Beyond basic survival, life is about having fulfilling, meaningful experiences. Maslow’s Hierarchy of Needs illustrates the different levels pretty well:

Now, in an ideal world we’d directly trade in our life energy (in the form of work) for fulfilling experiences. But in the real world, money is the middleman. We need to trade in life energy for money, so we can:

a) survive

b) afford fulfilling experiences.

Bill argues that most people focus way too much on saving money. Even as they get older, they carry on trading in their valuable time, all for cash they’ll never spend.

Let’s say you die at the age of 85 with $10k left in the bank. That money represents two things:

  1. The extra several months you worked to earn that $10k
  2. All the experiences that you didn’t spend that money on: holidays, amazing meals, or (maybe the most valuable thing) a few extra months of retirement.

Bill would say that all the life energy you traded has basically been wasted. You sacrificed so much of your precious time to get it, and now it’s just gathering dust.

The antidote for most people, says Bill, is to spend more money when you’re young.

📈 1. Why You Should Save Less

There are three main reasons for saving less, especially when we’re young. Increasing Earning Power, Memory Dividends, and Old Age.

Let’s break those down.

💸 Reason 1: Increasing Earning Power

The first reason for investing in experiences early is that our earning power generally increases as we get older. So what seems like a big chunk of money when we’re 20 years old is much less significant when we’re 40 years old with a house, some kids, an established career, and a lot more money coming in.

$20 buys you less and less happiness, because you take the small things for granted (food, cinema tickets, books) and start focusing on big-money things like a new car, or fixing up your house.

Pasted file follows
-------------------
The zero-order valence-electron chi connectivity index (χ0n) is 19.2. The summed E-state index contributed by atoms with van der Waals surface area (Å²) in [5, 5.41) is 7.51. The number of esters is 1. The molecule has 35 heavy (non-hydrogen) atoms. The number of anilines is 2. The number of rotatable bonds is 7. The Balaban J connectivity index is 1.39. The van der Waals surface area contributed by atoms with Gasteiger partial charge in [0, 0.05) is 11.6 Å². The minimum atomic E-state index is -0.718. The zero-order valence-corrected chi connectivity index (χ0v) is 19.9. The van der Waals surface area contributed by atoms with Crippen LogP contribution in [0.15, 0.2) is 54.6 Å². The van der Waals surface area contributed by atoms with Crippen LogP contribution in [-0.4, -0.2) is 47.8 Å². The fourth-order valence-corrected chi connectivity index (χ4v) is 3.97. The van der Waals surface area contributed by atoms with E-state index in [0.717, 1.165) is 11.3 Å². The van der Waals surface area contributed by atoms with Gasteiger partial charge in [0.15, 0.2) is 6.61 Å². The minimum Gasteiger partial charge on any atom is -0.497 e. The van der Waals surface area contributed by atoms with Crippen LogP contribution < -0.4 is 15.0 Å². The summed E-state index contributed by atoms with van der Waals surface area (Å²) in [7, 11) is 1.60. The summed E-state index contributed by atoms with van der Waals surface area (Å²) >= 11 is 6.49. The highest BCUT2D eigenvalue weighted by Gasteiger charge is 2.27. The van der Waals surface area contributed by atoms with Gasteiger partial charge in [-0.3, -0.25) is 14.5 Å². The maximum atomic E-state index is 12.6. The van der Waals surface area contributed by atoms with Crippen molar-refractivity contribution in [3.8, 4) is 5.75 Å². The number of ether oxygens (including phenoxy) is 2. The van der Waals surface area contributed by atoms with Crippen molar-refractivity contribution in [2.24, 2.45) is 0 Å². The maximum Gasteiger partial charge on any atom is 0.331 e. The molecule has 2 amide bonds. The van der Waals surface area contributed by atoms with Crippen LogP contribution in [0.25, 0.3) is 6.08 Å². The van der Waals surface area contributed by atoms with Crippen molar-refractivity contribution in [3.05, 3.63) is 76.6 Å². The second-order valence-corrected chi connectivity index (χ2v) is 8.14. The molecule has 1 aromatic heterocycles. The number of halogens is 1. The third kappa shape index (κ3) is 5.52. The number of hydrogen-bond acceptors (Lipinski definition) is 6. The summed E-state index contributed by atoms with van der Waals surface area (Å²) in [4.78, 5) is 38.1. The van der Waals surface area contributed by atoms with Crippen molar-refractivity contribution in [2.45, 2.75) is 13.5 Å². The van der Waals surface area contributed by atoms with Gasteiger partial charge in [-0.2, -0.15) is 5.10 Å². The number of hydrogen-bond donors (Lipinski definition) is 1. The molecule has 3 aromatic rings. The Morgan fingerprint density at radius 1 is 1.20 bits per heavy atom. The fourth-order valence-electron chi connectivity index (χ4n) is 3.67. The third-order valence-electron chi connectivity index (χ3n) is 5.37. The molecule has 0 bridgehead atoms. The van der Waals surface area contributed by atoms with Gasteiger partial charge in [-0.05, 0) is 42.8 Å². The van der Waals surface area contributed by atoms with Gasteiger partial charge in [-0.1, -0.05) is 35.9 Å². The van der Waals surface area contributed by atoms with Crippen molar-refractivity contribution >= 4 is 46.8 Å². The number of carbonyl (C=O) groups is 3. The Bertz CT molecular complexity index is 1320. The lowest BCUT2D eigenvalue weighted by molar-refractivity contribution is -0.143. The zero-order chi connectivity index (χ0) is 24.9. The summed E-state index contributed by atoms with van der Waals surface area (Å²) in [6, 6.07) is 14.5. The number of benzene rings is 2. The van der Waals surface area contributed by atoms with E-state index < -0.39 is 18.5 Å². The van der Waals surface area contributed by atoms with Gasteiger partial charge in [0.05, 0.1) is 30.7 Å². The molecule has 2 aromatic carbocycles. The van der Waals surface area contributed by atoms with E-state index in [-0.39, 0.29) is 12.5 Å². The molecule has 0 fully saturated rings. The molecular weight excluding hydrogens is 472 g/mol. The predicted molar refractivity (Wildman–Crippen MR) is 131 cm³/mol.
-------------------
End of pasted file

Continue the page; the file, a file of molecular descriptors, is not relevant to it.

So not doing something relatively cheap when you’re 18 years old to save money is like taking $10 from your kid’s pocket money to pay rent. It makes no difference to the adult, but it’ll make the kid miserable 😭

So don’t obsess about saving $10 here and there when you’re young. You’ll get way more enjoyment from spending that money right now than in 30 years’ time.

♻️ Reason 2: Memory Dividends

Unlike material possessions, which seem exciting at the beginning but then often depreciate quickly, experiences actually gain in value over time: They pay what I call a memory dividend.– Bill Perkins

Here’s the idea: every year, good experiences we had in the past give us a return on investment. That’s because all of these experience create memories.

Let’s say you go on an amazing 2-month hike through Italy with your friends when you’re 20 years old. You’ll probably have at least 50 years to enjoy those memories, and talk about the trip whenever you hang out.

Compare that with hustling at work for all of your 20s and 30s to save up money, and then going on a trip to Italy when you’re 40. Sure, you’ll be more financially secure. But you’ll have missed out on almost 20 years of good memories, extra life experiences, and group bonding:

The longer you wait, the less time you give your experiences to earn compounding interest.

👴🏻 Reason 3: Old Age

This graph illustrates how, as we get older, even though our spending power usually increases (and we can afford to do expensive things), our actual ability to do all that stuff steadily decreases. We can’t travel as far, do tough physical activities like skiing, and we have less energy.